A History of Samoan Music

Samoa is an independent island nation in the Pacific with a population of about 190,000 people. The nation has a very rich Polynesian island culture and music and dance are very much part of the Samoan identity.

Samoan music is largely traditional, but this island nation has developed with the times and some of its artists have produced and released contemporary music that has made it into the mainstream music charts, particularly in Australia and New Zealand.

Traditional Instruments

Samoan music instruments include a rolled up wicker style mat that is used as a sort of drum when it is beaten with sticks to create rhythm which is called a fala. Stretched strings are also pulled and tied to a tether to create a type of xylophone. Harps, pan pipes and a bizarre flute type instrument which is played nasally is also used in creating music. One of the most iconic Samoan musical instruments is the sea conch, which is basically a large shell used to blow out horn sounds.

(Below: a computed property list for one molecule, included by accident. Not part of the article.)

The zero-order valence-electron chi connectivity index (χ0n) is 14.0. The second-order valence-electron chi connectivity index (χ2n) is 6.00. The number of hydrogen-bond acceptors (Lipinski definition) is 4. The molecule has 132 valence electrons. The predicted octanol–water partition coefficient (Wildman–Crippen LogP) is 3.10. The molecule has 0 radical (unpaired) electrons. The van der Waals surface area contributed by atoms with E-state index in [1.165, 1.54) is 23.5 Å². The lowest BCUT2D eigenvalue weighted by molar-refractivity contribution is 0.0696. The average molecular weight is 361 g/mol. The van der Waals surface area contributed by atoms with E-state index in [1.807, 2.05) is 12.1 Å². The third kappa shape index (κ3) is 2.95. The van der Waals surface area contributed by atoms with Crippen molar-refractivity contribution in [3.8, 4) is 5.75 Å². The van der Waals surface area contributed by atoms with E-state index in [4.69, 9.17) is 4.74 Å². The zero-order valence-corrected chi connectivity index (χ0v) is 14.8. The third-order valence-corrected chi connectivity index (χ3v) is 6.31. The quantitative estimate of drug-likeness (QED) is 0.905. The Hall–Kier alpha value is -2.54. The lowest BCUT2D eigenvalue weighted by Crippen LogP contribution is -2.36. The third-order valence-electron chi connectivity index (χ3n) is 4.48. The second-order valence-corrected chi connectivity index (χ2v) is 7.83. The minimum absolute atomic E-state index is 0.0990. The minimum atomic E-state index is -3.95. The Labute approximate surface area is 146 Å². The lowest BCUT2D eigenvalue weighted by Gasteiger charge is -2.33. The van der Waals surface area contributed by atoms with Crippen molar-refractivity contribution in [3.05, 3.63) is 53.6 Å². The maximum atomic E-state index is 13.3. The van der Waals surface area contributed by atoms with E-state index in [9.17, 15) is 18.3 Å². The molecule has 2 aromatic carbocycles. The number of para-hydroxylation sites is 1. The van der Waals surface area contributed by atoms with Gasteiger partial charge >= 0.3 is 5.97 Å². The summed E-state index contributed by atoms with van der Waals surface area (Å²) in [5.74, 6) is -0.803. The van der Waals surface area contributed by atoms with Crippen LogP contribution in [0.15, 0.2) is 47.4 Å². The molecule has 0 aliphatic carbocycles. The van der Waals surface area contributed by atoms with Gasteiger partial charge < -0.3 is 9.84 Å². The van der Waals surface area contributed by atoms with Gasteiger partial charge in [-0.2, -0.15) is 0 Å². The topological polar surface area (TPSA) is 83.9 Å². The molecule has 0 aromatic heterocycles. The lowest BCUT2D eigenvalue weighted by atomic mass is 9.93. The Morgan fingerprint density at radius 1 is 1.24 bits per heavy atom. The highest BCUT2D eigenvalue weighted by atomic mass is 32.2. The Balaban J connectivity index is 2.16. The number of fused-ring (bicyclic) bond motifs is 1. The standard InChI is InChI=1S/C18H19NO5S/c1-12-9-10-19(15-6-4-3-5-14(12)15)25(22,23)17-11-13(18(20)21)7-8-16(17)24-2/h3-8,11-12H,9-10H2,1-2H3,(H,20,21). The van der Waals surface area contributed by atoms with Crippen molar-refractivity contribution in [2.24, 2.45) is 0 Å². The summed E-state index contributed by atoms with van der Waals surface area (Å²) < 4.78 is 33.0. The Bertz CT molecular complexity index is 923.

Dance is a very important element to Samoan music and different groups within a village will often try and outdo each other to put on the best show. These ‘dance offs’ are very popular with tourists.

Modern music

Modern music in Samoa is mostly linked to pop, rock, dub and some elements of US hip-hop. Many artists have abandoned traditional styles, but some are bringing it back and incorporating it into their modern style. This is happening with reggae in particular, which has a similar sound to traditional Samoan music. Religious music and choirs are also very popular in Samoa and their unique style of Gospel music has catapulted them into international recognition.

Many Samoan communities that emigrated have found musical fame in countries such as New Zealand and the United States, mostly with their interpretation of Hip Hop.

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